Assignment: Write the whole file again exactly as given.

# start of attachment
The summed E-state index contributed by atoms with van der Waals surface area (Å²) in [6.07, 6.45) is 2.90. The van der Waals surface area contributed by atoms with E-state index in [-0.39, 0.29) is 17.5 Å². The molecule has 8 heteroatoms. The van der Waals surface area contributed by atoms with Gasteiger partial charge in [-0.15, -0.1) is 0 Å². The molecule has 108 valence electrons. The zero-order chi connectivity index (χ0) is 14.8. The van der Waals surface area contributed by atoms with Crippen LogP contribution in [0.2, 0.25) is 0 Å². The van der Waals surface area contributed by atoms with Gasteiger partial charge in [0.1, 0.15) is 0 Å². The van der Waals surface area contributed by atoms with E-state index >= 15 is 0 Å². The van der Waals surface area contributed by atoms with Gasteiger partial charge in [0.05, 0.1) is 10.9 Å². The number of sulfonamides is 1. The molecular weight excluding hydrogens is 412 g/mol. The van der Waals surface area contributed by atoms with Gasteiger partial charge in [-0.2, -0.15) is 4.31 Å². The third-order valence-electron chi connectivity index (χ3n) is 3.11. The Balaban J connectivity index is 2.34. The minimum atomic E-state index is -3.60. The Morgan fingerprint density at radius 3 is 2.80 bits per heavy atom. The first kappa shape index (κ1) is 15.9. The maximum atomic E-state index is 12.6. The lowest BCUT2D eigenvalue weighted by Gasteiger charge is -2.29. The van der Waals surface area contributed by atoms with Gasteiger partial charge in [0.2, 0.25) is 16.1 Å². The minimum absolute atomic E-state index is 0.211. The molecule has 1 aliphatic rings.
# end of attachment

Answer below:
The summed E-state index contributed by atoms with van der Waals surface area (Å²) in [6.07, 6.45) is 2.90. The van der Waals surface area contributed by atoms with E-state index in [-0.39, 0.29) is 17.5 Å². The molecule has 8 heteroatoms. The van der Waals surface area contributed by atoms with Gasteiger partial charge in [-0.15, -0.1) is 0 Å². The molecule has 108 valence electrons. The zero-order chi connectivity index (χ0) is 14.8. The van der Waals surface area contributed by atoms with Crippen LogP contribution in [0.2, 0.25) is 0 Å². The van der Waals surface area contributed by atoms with Gasteiger partial charge in [0.1, 0.15) is 0 Å². The van der Waals surface area contributed by atoms with E-state index >= 15 is 0 Å². The van der Waals surface area contributed by atoms with Gasteiger partial charge in [0.05, 0.1) is 10.9 Å². The number of sulfonamides is 1. The molecular weight excluding hydrogens is 412 g/mol. The van der Waals surface area contributed by atoms with Gasteiger partial charge in [-0.2, -0.15) is 4.31 Å². The third-order valence-electron chi connectivity index (χ3n) is 3.11. The Balaban J connectivity index is 2.34. The minimum atomic E-state index is -3.60. The Morgan fingerprint density at radius 3 is 2.80 bits per heavy atom. The first kappa shape index (κ1) is 15.9. The maximum atomic E-state index is 12.6. The lowest BCUT2D eigenvalue weighted by Gasteiger charge is -2.29. The van der Waals surface area contributed by atoms with Gasteiger partial charge in [0.2, 0.25) is 16.1 Å². The minimum absolute atomic E-state index is 0.211. The molecule has 1 aliphatic rings.